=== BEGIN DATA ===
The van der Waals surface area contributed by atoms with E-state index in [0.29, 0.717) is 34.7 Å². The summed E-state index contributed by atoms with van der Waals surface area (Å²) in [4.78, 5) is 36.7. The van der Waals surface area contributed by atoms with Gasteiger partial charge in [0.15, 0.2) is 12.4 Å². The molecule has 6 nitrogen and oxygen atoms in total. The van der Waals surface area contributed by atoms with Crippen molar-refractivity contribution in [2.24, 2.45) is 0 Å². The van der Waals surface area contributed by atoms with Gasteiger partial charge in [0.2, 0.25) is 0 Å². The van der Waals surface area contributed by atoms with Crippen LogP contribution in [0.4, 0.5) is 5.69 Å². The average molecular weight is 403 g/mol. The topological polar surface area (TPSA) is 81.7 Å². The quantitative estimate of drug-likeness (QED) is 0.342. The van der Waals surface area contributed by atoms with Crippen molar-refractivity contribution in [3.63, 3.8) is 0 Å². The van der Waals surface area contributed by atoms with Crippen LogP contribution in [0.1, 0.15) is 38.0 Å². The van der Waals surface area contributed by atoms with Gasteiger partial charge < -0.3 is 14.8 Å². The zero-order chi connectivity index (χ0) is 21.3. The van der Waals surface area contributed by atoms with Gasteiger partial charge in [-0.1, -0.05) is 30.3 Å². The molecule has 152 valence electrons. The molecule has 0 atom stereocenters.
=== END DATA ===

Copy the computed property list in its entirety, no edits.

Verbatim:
The van der Waals surface area contributed by atoms with E-state index in [0.29, 0.717) is 34.7 Å². The summed E-state index contributed by atoms with van der Waals surface area (Å²) in [4.78, 5) is 36.7. The van der Waals surface area contributed by atoms with Gasteiger partial charge in [0.15, 0.2) is 12.4 Å². The molecule has 6 nitrogen and oxygen atoms in total. The van der Waals surface area contributed by atoms with Crippen molar-refractivity contribution in [2.24, 2.45) is 0 Å². The van der Waals surface area contributed by atoms with Gasteiger partial charge in [0.2, 0.25) is 0 Å². The van der Waals surface area contributed by atoms with Crippen LogP contribution in [0.4, 0.5) is 5.69 Å². The average molecular weight is 403 g/mol. The topological polar surface area (TPSA) is 81.7 Å². The quantitative estimate of drug-likeness (QED) is 0.342. The van der Waals surface area contributed by atoms with Crippen molar-refractivity contribution in [3.63, 3.8) is 0 Å². The van der Waals surface area contributed by atoms with Crippen LogP contribution in [0.1, 0.15) is 38.0 Å². The van der Waals surface area contributed by atoms with Gasteiger partial charge < -0.3 is 14.8 Å². The zero-order chi connectivity index (χ0) is 21.3. The van der Waals surface area contributed by atoms with Gasteiger partial charge in [-0.1, -0.05) is 30.3 Å². The molecule has 152 valence electrons. The molecule has 0 atom stereocenters.